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Protectors and PredatorsGods of Medieval Japan, Volume 2$
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Bernard Faure

Print publication date: 2015

Print ISBN-13: 9780824839314

Published to Hawaii Scholarship Online: November 2016

DOI: 10.21313/hawaii/9780824839314.001.0001

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The Three Devas

The Three Devas

Chapter:
(p.235) 6 The Three Devas
Source:
Protectors and Predators
Author(s):

Bernard Faure

Publisher:
University of Hawai'i Press
DOI:10.21313/hawaii/9780824839314.003.0007

The three Indian deities known as Vinayaka, Dakini, and Sarasvatī became known in Japan as Shōten, Dakiniten, and Benzaiten. In the medieval period, they formed a triad and eventually merged into a single, fox-riding, three-headed deity known as “Three Devas.” A mention of that first appears in the eleventh century, in a record about a protecting deity of Tōji, a major Shingon temple in Kyōto. It resurfaces, after an apparent eclipse of three centuries, in a Tendai context and rapidly expands, outside Mikkyō, in Onmȳodō, Shugendō, and Shintō circles. From an iconographic viewpoint, it is also related to Tenkawa Benzaiten, a snake-headed representation of the Buddhist goddess of music. The process by which three independent deities merge into one single, triadic deity offers a good vantage point to understand the metamorphic nature of Japanese gods and the “syncretistic” tendency of medieval Japanese religion.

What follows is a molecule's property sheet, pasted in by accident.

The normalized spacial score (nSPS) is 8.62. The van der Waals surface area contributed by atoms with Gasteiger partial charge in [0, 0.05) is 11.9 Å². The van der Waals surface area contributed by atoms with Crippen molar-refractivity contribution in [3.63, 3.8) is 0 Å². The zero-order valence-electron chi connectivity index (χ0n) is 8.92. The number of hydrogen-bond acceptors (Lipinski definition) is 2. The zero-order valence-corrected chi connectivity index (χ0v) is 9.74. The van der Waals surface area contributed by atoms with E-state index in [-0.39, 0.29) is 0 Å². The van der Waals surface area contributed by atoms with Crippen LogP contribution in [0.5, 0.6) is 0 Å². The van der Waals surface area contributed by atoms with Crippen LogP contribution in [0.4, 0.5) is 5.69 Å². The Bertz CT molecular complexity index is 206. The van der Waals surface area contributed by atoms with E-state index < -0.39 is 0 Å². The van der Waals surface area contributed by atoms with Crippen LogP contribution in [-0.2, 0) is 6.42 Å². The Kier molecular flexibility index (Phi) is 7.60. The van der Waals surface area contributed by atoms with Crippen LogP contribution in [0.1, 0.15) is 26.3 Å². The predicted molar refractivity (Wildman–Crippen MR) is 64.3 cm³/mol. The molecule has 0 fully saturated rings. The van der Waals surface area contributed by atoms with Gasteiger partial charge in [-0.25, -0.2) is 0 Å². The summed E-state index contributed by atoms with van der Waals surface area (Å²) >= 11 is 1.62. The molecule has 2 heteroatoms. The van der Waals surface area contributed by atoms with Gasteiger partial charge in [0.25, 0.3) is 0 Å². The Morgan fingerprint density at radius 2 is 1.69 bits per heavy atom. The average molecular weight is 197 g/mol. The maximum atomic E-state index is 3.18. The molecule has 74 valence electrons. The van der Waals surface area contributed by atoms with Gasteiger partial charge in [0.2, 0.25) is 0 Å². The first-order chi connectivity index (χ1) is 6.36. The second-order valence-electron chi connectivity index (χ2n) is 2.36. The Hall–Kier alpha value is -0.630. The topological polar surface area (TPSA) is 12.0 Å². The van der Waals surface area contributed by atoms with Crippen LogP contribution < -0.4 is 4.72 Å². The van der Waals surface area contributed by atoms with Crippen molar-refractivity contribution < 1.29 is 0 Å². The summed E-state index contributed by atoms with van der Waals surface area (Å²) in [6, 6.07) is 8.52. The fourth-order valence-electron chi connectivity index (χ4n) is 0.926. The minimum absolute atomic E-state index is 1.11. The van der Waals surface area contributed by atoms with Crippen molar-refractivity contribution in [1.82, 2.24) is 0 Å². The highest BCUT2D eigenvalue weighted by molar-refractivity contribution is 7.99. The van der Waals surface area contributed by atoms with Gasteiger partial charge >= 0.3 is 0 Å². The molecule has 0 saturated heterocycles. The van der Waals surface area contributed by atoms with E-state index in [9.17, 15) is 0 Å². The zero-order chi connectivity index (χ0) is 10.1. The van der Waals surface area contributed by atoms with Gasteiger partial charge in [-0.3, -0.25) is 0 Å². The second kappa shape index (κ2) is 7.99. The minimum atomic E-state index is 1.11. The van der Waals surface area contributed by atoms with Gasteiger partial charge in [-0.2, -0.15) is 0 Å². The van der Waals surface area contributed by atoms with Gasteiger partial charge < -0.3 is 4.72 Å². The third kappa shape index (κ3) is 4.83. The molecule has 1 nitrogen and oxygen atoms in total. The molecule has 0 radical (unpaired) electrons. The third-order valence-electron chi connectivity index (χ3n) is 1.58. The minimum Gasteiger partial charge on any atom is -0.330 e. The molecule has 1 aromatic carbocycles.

Keywords:   Shōten, Dakiniten, Benzaiten, Inari, mandalas, Daikokuten, triads

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